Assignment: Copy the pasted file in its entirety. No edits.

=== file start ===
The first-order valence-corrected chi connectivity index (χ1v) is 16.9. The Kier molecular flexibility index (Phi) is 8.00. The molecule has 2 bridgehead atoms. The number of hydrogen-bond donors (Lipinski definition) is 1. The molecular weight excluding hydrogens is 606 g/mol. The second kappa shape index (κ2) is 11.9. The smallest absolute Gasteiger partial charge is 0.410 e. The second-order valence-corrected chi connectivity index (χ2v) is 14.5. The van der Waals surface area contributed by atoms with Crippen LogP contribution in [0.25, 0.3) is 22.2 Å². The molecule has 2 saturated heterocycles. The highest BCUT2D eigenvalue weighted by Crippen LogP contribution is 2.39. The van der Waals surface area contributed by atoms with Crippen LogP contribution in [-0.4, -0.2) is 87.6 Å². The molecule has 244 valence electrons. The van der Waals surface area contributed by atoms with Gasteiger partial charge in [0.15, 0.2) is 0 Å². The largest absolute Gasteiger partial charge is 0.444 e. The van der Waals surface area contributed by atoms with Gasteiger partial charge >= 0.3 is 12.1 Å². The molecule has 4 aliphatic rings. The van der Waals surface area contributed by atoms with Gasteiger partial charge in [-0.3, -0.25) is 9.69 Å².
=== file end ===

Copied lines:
The first-order valence-corrected chi connectivity index (χ1v) is 16.9. The Kier molecular flexibility index (Phi) is 8.00. The molecule has 2 bridgehead atoms. The number of hydrogen-bond donors (Lipinski definition) is 1. The molecular weight excluding hydrogens is 606 g/mol. The second kappa shape index (κ2) is 11.9. The smallest absolute Gasteiger partial charge is 0.410 e. The second-order valence-corrected chi connectivity index (χ2v) is 14.5. The van der Waals surface area contributed by atoms with Crippen LogP contribution in [0.25, 0.3) is 22.2 Å². The molecule has 2 saturated heterocycles. The highest BCUT2D eigenvalue weighted by Crippen LogP contribution is 2.39. The van der Waals surface area contributed by atoms with Crippen LogP contribution in [-0.4, -0.2) is 87.6 Å². The molecule has 244 valence electrons. The van der Waals surface area contributed by atoms with Gasteiger partial charge in [0.15, 0.2) is 0 Å². The largest absolute Gasteiger partial charge is 0.444 e. The van der Waals surface area contributed by atoms with Gasteiger partial charge >= 0.3 is 12.1 Å². The molecule has 4 aliphatic rings. The van der Waals surface area contributed by atoms with Gasteiger partial charge in [-0.3, -0.25) is 9.69 Å².